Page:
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How Many Days Are Enough To Visit NYC

Updated: November 11, 2023

When planning your trip to the Big Apple, you are likely asking yourself “How many days in NYC are enough?” 

Be prepared for this answer - there are never enough days.

This post covers how much you can realistically expect to see on trips lasting anywhere from one day up to a week or more. 

We are local walking tour guides and we have a few good tips for thinking about this.

In addition to our personal experiences, we've also incorporated feedback from members of our Facebook group who've been to NYC before.

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How Many Days Is Enough For NYC?

Below are summaries of what you can do in NYC on trips of varying lengths from one day up to a week (not including travel time to and from the city).

When planning your trip you may want to check out our post, How Much Does It Cost To Visit NYC.

If cost is an issue, you can also find some excellent tips in our article covering the cheapest time to travel to New York.

While there's never a bad time to see the Big Apple, it might also be a good idea to consider the best times to visit New York City.

We also have an article providing details about what kind of weather to expect in NYC throughout the year, making it easier to pick the best time to travel.

TIP: Our pay-what-you-wish guided walking tours are an excellent way to maximize your time in NYC. 

We also have self-guided tours and GPS- enabled Audio Tours for you to use to discover New York at your own pace.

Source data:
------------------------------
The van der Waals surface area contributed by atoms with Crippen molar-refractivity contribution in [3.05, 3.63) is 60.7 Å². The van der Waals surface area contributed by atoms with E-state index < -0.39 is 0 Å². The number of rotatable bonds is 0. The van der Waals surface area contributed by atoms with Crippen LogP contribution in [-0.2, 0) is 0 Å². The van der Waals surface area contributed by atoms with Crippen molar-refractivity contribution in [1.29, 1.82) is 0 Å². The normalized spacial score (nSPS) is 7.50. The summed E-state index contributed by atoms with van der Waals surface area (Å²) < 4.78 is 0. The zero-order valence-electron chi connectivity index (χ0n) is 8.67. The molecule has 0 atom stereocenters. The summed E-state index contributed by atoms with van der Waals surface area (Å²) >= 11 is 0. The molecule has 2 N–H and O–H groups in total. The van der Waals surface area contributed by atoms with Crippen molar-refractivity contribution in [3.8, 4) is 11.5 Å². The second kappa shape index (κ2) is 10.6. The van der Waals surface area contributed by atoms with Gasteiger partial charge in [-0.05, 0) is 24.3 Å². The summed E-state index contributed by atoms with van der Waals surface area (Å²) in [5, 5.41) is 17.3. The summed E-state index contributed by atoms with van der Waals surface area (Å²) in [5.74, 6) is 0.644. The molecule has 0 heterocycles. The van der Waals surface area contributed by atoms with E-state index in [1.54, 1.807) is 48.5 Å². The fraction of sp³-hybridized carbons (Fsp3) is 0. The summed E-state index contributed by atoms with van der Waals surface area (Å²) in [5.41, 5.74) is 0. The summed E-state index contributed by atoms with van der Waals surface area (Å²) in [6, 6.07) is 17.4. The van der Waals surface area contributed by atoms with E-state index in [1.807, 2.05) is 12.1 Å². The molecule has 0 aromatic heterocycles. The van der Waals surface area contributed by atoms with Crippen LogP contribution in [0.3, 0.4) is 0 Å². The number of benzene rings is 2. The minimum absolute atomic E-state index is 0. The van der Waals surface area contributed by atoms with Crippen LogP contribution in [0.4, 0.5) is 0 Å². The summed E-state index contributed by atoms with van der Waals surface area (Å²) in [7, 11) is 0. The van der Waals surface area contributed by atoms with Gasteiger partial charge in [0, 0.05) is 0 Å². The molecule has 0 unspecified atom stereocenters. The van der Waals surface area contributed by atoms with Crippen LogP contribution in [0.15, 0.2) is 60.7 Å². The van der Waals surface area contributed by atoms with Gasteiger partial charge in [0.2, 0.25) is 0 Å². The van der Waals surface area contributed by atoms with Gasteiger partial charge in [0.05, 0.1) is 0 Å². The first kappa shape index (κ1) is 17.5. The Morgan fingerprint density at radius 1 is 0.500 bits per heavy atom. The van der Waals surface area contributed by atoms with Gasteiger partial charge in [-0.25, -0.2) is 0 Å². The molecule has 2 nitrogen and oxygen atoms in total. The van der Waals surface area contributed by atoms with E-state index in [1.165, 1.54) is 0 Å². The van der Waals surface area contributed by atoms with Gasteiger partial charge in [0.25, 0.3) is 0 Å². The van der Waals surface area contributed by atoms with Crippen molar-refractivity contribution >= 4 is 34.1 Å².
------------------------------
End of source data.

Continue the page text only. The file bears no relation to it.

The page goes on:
If you're looking for other activities, make sure to read our post about the most exciting things to do in New York and the best attractions in NYC.

1 Day

It’s not possible to see all of NYC in one day. It’s not possible to see all of the city in a decade!  

But if you plan your one-day trip to NYC carefully, you can see a lot more than you may have previously thought.

In 24 hours, you can get a feel for the city and its unique energy and see a few of New York’s iconic sites provided you keep moving! 

And, in the video below, Katie, a tour guide with us, Free Tours by Foot, runs down her 1-day itinerary of NYC.

You might want to consider skipping museums which could take a big chunk of time from your day.

However, we highly recommend you make time to visit one of NYC's observation decks. Seeing the city from so high up is mesmerizing!

Here are our suggestions of what to do on one day:

Your day will be jam-packed from the morning up until the late hours of the night. But you’ll leave NYC pleasantly surprised at just how much you were able to see in one day.

See our in-depth one-day NYC itinerary for details and more suggestions.

2 Days

Two full days and one night will give you time to see all of the above sites, plus more of Lower Manhattan

Take the free Staten Island Ferry for unbelievable views from the harbor. The ferry passes by the Statue of Liberty so get those cameras ready!

Get in a visit to a major attraction besides an observation deck.

Spend your night seeing a Broadway show. Find out how to save money from our post, How to Get Cheap Broadway Tickets.